Crews set the scene for fall musical

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Crews set the scene for fall musical

Graphic by Sabrina Mei

Graphic by Sabrina Mei

Graphic by Sabrina Mei

Grace Comer and Janet Choi, Senior Arts Writer and Arts Writer

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Behind the glamor of a live performance are numerous crews hard at work that the audience may never see. This preparation has already begun in earnest as the RM Black Maskers kick off the fall season with “The Addams Family.” From costumes to lighting, each crew plays a crucial role in making these live performances happen.

Each crew has many responsibilities, and the average day varies for each of them. “It depends on your crew on how intense it can get,” junior Erin Sanders, the assistant technical director, said. “House only meets on show nights, but set con meets right away.”

The aforementioned set construction crew begins well in advance of the performances, because set must be completed before the final week of dress rehearsals begins on Nov. 1. All the crew members are required to come after school daily to work on the set. “What we’re working on now is a torture chair for one of the Addams family, and so we were making the stand for it and then today we’re going to make the platform where like the person’s going to be chained up to,” junior Lynn Yan, a member of the crew, said. “Other people are working on the buildings and stuff.”

Costumes is another crew that gets an early start. “At the start we pick out outfits from our clothes closet and just plan out each character,” sophomore Cindy Le, a member of the costumes crew, said. “We could be adjusting the costumes to fit each character properly for all the main characters, background characters and extras.”

In running crew, members must practice all the set and prop changes. “A typical day in running crew will involve locating set pieces, marking the spots on the stage, and practicing runs,” senior Theo Saywell, chief of the running crew, said. “It is vital that everything is done cleanly and quickly.”

The unique responsibilities of each crew get members thinking about all the details that go into the production of a show. “You have to learn about where we’re going to place this instrument in this particular way, or we’re going to put it on this side of the stage, or that side of the stage, or what are the complementary colors that we can use on the back parts of the stage to make it look prettier, to get that atmosphere correct,” senior Alisa Leung, technical director and chief of the lighting crew, said.

Each crew even develops their own sort of personality. “We’re kind of like the mom crew, because we have a kettle for hot water, tea, cough drops for the actors and do anything extra to help,” Le said regarding the costumes crew.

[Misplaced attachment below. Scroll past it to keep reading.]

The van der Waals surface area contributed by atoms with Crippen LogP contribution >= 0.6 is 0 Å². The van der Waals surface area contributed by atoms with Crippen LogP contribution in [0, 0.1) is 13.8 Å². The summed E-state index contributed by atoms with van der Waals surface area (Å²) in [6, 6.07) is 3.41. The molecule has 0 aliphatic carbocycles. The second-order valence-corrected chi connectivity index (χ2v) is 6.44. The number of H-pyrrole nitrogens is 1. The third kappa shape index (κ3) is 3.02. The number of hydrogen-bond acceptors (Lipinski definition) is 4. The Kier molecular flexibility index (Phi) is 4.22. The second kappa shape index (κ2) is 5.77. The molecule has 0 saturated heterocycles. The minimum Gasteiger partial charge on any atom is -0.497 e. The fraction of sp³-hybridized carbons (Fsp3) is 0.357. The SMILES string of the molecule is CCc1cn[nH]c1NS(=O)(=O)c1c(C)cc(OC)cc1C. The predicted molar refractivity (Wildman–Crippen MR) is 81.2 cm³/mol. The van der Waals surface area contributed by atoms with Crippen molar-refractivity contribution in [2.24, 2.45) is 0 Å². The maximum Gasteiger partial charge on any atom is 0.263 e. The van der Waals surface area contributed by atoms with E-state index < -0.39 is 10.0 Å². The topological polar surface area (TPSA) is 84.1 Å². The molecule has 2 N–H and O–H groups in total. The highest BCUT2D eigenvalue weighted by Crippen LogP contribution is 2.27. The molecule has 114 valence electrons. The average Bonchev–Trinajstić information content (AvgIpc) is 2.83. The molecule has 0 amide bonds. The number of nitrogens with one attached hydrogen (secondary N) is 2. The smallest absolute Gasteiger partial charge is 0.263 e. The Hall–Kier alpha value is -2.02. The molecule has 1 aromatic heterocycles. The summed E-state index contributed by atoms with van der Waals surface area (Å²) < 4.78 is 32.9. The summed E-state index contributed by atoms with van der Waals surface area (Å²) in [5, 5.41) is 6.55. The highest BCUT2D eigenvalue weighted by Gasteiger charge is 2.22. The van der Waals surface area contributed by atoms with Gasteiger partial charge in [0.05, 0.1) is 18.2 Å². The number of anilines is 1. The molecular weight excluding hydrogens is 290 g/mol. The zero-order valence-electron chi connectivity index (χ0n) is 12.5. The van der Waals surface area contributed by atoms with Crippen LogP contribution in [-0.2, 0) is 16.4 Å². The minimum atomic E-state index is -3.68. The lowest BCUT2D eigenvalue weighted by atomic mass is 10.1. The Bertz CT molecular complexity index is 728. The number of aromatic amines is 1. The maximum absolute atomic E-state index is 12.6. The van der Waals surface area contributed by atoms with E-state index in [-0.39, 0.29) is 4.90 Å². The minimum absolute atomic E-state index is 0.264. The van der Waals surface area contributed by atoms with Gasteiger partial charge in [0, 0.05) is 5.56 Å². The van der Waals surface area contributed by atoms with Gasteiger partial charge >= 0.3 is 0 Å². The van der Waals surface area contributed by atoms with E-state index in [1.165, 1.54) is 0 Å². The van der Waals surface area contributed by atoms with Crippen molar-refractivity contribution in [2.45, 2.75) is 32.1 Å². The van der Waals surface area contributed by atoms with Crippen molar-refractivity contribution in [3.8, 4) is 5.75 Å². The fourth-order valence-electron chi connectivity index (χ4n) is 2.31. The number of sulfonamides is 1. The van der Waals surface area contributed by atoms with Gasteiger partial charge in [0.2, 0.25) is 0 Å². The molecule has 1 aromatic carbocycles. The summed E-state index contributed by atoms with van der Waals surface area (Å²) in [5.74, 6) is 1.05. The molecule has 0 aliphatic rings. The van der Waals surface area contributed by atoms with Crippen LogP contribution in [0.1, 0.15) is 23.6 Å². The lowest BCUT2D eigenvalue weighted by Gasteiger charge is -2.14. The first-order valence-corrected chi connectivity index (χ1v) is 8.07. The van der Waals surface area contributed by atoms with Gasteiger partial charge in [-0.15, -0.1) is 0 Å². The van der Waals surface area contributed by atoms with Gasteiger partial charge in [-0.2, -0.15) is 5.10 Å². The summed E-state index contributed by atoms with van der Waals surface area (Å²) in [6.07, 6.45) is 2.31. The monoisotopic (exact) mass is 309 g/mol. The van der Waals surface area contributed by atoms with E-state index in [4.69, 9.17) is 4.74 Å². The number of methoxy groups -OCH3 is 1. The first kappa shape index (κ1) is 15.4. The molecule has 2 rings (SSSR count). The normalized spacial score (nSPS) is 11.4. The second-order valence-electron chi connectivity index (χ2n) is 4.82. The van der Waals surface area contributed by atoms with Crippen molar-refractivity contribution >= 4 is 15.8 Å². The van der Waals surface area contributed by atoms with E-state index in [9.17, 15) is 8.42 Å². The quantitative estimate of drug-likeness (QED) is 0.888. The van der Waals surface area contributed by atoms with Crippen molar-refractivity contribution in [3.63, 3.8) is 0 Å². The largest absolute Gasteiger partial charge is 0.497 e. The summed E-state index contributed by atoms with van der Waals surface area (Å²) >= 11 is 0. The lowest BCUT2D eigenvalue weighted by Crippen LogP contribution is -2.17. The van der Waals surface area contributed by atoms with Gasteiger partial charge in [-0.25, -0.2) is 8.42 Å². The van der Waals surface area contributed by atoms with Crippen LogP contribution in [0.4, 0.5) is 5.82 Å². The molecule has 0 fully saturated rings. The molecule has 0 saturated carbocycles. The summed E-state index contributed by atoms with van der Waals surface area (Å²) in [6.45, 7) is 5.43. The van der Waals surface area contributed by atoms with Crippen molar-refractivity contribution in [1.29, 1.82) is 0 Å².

Regardless of crew or position, every member faces their own challenges along the way. “Usually this doesn’t happen for long periods of time, but sometimes it just takes up a lot of your time, and it’s like your main focus,” Sanders said.

My favorite part is seeing the final end result as our show nights occur.”

— Alisa Leung

The stress of each individual area seems to culminate in tech week, the week before opening night in which all technical elements are present during rehearsal. “The long hours and commitment could be an issue for people so it’s a tricky balance,” Le said. “Tech week is last and full preparations for the show so we stay there for a week till 10 p.m.” Some crews spend a week staying after school for seven hours to put on dress rehearsals, while others must finish all of their work done before this week.

Yet despite the time consumption and the other challenges, crew members continue to work hard on the production, constantly collaborating to make show nights happen. “My favorite part is seeing the final end result as our show nights occur, and seeing how the process of our two months of work was able to be used for our show nights at the very end,” Leung said.

The drama program also provides everyone with valuable opportunities to meet new people and make new friends. “You get to work together with your crewmates, and it kind of forms a family bond,” Yan said.

Working on the musical is also a way for students to gain a new set of skills that they would otherwise be unable to develop. “Outside of school, it’s either you find a community show— but those are usually pretty low budget, and not many people are interested in them—or you have Broadway, but that’s very hard to get into,” Sanders said. “I love musicals and drama and all that, so it’s very fun to be able to actually do that, because outside of school you wouldn’t have many opportunities.”

The Black Maskers’ production of “The Addams Family” premieres on Nov. 8.

Correction: This article originally ran in the October 2019 print issue and incorrectly stated that “The Addams Family” premiered on Nov. 9, not Nov. 8.